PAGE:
It’s that time again–revisions! On Friday I went to my editor’s office and got a brand new marked-up manuscript just covered in pencil. She warned me that she’d done a deep edit, and boy she was not joking. Not that that’s a bad thing. I mean, it feels like a bad thing when I turn the page and one of my paragraphs has been chopped up and reassembled via copyediting marks I don’t totally understand yet, given the aversion to revising to which I’ve already bravely admitted, but as soon as I make the changes and read the paragraph anew, 99.9% of the time it is so much better.

When you go through an edited manuscript, you notice stuff. Like how often you repeat words in the space of a few sentences. I have to say, I often repeat words for emphasis, but that emphasis only works when you’re listening to the cadence of the prose in my head, which you hopefully aren’t because that would be totally weird. So unless I sit down with every person who buys my book and personally read it aloud to them, the repetition that is sometimes intentional will just sound really lousy and amateurish. And it’s not intentional a lot of the time anyway.

You also realize how often you give more information than anyone needs. My editor told me that one of her goals in this line edit was to tighten things up, and already I can see that much of what she excised has been absolutely unnecessary. Who really needs to know that a certain character is “glowering” at the narrator “from the other side of the room.” Just glowering is perfectly fine, thanks. My editor can see these where I cannot, and the book is better for their removal.

There isn’t much that my editor said to cut or change that I decided to keep as is, but there are a few parts I’m willing to fight for, mostly out of vanity. That might mean salvaging them, putting them somewhere else where they fit better and make more sense, or that might mean obstinately digging my heels in and saying “I like it the way I wrote it.” I think my editor will understand; after all, like she said, it’s my book. Granted, these are not huge changes that she’s suggesting and I’m ignoring. I would never brush aside something big that needs to be fixed in deference to my own brilliance. My ego’s not that out of control.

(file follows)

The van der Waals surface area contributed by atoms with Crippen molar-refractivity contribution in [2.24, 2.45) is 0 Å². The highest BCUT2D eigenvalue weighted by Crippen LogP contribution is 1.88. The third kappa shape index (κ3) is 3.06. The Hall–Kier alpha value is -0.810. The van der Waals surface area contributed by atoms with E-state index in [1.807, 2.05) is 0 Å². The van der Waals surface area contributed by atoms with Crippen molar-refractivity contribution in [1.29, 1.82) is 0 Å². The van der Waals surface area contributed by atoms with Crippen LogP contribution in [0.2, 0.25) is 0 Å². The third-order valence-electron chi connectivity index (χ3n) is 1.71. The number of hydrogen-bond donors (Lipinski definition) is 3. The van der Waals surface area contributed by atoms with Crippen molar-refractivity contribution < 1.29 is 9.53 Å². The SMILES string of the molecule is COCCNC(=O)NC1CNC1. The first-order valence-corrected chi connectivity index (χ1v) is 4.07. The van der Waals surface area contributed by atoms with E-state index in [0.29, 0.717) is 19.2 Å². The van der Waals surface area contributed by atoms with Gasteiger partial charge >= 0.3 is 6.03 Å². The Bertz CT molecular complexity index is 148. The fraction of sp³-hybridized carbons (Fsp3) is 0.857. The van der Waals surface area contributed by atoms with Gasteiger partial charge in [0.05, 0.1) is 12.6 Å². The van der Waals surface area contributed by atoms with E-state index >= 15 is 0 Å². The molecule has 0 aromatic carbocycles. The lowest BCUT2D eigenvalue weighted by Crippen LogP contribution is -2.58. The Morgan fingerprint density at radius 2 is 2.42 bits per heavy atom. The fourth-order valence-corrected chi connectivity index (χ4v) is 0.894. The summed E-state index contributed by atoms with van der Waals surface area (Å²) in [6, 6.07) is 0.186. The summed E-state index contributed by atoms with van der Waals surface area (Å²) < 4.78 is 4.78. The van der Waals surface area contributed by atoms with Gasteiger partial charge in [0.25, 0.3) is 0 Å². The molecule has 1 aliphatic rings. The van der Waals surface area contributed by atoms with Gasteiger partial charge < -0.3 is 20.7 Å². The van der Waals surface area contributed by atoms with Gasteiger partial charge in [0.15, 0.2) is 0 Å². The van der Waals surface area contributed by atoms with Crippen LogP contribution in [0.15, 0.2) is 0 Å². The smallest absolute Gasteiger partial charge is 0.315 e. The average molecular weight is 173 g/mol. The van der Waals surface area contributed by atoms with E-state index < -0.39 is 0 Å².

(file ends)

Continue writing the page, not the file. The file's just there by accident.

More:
I just hopped over a tiny change that my editor made to the end of the first section of the manuscript. I decided not to do it because, although it was a small grammatical difference, it made what I thought was a difference in the meaning of the sentence the way I wrote it. But I do try to understand why my editor changes something every time I don’t agree with it, and so I made an alternate change–the difference of only a punctuation mark–that, I think, makes the point of the sentence more clear to the reader.

In general, I’m wary of ignoring my editor’s suggestions. I don’t like to do it, and I don’t often do it. I have no idea how much other writers choose to not change something because they disagree. The last time I did revisions, I did everything I was asked, although sometimes I did what was asked in a different way than was suggested. The farther along I get in doing these revisions (I’m over halfway done now! w00t), the closer I get to the end, which my editor warned me she’d tweaked a little. I haven’t looked at it in depth yet, because I really do like to go in order, but I glanced at it and while I’m not sure I agree with the reason behind the change, I’m willing to seriously consider it, because saying “I like it the way I wrote it” seems, I don’t know, somewhat inflexible to me. All that said, I know why I structured the end the way I did and I’m confident in that knowledge, so while we might have to have a conversation about it, I’m sure that at the end we’ll be able to reach a compromise.